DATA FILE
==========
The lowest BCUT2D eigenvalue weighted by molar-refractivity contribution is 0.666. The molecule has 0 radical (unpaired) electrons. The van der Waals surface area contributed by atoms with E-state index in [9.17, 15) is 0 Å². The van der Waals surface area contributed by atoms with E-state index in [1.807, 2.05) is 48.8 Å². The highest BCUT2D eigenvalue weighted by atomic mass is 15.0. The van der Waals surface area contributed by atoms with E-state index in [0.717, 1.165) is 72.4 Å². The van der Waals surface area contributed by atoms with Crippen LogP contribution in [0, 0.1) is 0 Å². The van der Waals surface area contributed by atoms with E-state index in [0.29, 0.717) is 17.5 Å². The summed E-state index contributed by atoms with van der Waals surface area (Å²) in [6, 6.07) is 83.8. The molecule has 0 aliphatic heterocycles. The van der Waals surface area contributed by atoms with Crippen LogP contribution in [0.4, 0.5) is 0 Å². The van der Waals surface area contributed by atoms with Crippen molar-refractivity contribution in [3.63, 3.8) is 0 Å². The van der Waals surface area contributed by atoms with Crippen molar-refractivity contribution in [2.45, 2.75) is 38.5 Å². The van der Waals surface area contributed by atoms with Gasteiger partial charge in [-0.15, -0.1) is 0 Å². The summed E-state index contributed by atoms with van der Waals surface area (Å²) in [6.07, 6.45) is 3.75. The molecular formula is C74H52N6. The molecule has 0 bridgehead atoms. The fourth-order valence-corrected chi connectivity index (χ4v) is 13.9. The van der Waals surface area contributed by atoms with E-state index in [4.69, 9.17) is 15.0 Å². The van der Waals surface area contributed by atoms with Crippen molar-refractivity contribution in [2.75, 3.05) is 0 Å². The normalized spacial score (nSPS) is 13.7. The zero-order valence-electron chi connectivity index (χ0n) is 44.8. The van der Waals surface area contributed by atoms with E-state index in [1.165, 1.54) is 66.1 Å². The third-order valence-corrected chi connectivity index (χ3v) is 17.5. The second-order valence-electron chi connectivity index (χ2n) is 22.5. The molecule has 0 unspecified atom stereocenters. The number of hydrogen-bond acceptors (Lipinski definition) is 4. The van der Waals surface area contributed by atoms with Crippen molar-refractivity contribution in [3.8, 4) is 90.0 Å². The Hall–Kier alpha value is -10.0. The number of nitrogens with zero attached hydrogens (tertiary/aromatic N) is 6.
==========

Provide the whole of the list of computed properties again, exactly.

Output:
The lowest BCUT2D eigenvalue weighted by molar-refractivity contribution is 0.666. The molecule has 0 radical (unpaired) electrons. The van der Waals surface area contributed by atoms with E-state index in [9.17, 15) is 0 Å². The van der Waals surface area contributed by atoms with E-state index in [1.807, 2.05) is 48.8 Å². The highest BCUT2D eigenvalue weighted by atomic mass is 15.0. The van der Waals surface area contributed by atoms with E-state index in [0.717, 1.165) is 72.4 Å². The van der Waals surface area contributed by atoms with Crippen LogP contribution in [0, 0.1) is 0 Å². The van der Waals surface area contributed by atoms with E-state index in [0.29, 0.717) is 17.5 Å². The summed E-state index contributed by atoms with van der Waals surface area (Å²) in [6, 6.07) is 83.8. The molecule has 0 aliphatic heterocycles. The van der Waals surface area contributed by atoms with Crippen LogP contribution in [0.4, 0.5) is 0 Å². The van der Waals surface area contributed by atoms with Crippen molar-refractivity contribution in [3.63, 3.8) is 0 Å². The van der Waals surface area contributed by atoms with Crippen molar-refractivity contribution in [2.45, 2.75) is 38.5 Å². The van der Waals surface area contributed by atoms with Gasteiger partial charge in [-0.15, -0.1) is 0 Å². The summed E-state index contributed by atoms with van der Waals surface area (Å²) in [6.07, 6.45) is 3.75. The molecular formula is C74H52N6. The molecule has 0 bridgehead atoms. The fourth-order valence-corrected chi connectivity index (χ4v) is 13.9. The van der Waals surface area contributed by atoms with E-state index in [4.69, 9.17) is 15.0 Å². The van der Waals surface area contributed by atoms with Crippen molar-refractivity contribution in [2.75, 3.05) is 0 Å². The normalized spacial score (nSPS) is 13.7. The zero-order valence-electron chi connectivity index (χ0n) is 44.8. The van der Waals surface area contributed by atoms with E-state index in [1.165, 1.54) is 66.1 Å². The third-order valence-corrected chi connectivity index (χ3v) is 17.5. The second-order valence-electron chi connectivity index (χ2n) is 22.5. The molecule has 0 unspecified atom stereocenters. The number of hydrogen-bond acceptors (Lipinski definition) is 4. The van der Waals surface area contributed by atoms with Crippen molar-refractivity contribution in [3.8, 4) is 90.0 Å². The Hall–Kier alpha value is -10.0. The number of nitrogens with zero attached hydrogens (tertiary/aromatic N) is 6.